Mohr v. Williams
Supreme Court of MN - 1905
- P went to doctor D about a problem with her right ear. P consented to surgery on her right ear.
- During surgery, D determined that the right ear did not need to be operated on. D checked her left ear and determined that there was a non-threatening condition that needed an operation.
- D successfully performed surgery on the left ear.
- P sued D for battery.
- Trial court found for P, but judge threw out since damages were excessive.
- Supreme Court of MN remanded for a new trial on damages.
- If a doctor has obtained a patient's consent for a particular operation, may the doctor perform a different operation without the patient's consent?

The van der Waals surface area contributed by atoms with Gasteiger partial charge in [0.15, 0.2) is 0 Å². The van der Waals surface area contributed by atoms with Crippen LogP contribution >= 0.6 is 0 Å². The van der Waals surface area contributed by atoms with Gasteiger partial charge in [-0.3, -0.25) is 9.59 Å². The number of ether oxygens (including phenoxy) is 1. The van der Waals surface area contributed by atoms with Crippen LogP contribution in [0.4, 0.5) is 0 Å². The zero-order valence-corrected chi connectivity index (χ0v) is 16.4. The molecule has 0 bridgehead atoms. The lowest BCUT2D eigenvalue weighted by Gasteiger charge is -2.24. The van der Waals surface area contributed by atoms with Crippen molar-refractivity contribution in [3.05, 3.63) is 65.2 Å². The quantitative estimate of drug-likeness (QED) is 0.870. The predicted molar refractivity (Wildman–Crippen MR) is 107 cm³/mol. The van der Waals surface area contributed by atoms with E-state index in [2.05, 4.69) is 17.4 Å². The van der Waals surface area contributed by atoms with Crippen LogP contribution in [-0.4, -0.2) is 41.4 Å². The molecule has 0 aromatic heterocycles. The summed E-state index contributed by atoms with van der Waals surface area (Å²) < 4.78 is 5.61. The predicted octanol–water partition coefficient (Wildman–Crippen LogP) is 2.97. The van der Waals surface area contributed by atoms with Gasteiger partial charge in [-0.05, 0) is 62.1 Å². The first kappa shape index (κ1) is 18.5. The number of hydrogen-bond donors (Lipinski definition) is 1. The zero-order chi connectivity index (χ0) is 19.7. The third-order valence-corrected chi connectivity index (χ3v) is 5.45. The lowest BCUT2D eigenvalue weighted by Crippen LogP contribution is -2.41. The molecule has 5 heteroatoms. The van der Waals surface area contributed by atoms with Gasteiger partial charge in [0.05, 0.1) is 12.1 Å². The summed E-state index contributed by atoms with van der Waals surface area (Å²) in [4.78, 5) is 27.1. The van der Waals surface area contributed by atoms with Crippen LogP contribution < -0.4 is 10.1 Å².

- A doctor who has obtained a patient's consent for a particular operation may not perform a different operation without the patient's consent.
- Doctor's don't have free license to perform any surgery they wish.
- However, if it is an emergency and the surgery is required to save life or limb, the doctor can perform surgery without consent.
- There was no such emergency in this case. The finding of the problem in the left ear was completely independent of the operation on the right ear.
- An act committed without the consent of the P amounts to battery regardless of the skill with which it was performed.
- However, this will play into how much the P can recover in damages. (nature of operation and good faith of D)
- Scope of consent was exceeded.